- difficulty organizing themselves in productive play when not directed or given specific instructions.
Sometimes these characteristics lead to problem behaviors at home, in the classroom, or in the community which can be frustrating for the child and the adults caring for him.
Here are some strategies which can prevent problematic behaviors or promote positive behavioral changes (since every child is different, you may have to try different strategies to see which ones work best with your child/student):
(Note: the strategies below illustrate ways for the adult to behave in order to promote positive behavior in the child. Adults who work with children with behavior challenges are sometimes surprised to hear that they have to change their own behaviors or change the environment to meet the needs of the child. As a behavior consultant, I have often heard “Why should I have to change? He is the one acting out.”, “It is too much work to make these changes.” “Why should he be rewarded for doing what he is supposed to do?” In actuality, the adult does not have to make any changes in their own behavior or the environment, but then the child’s behavior will not change. As far as rewards go, it is always beneficial to acknowledge and praise children for positive behavior and to let children earn privileges rather than taking privileges away).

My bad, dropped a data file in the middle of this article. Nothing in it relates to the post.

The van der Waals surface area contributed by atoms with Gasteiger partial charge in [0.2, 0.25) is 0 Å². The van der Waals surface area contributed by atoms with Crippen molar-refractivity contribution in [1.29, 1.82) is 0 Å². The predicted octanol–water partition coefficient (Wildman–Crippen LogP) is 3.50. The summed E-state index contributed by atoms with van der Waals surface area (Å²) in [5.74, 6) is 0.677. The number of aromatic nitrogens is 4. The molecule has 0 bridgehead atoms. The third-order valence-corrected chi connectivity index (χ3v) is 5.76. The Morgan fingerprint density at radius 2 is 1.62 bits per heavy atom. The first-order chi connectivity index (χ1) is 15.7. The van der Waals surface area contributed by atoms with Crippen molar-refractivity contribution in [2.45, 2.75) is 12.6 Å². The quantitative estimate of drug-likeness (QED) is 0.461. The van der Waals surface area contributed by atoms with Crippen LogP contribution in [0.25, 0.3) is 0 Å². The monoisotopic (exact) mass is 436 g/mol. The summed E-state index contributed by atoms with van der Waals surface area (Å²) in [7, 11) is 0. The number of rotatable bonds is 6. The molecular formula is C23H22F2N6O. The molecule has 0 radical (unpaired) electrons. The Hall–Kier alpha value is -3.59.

Related Article: 25 Privileges You Can Let Your Child Earn for Good Behavior
*Keep in mind that there is no magic answer. All you can do is try your best. If you are putting sincere effort into implementing effective strategies and trying your best to meet the needs of your child/student, you are doing the right thing, even if you are not getting the results you hoped for. Additionally, children who do not appear to understand language may not respond to some of the strategies in this article, but some suggestions for children with severe language difficulties are also included. If you feel like the situation with your child is unmanageable, seek help from a medical, behavioral or mental health professional. If you work in a school, talk to your team members to get as much support as possible.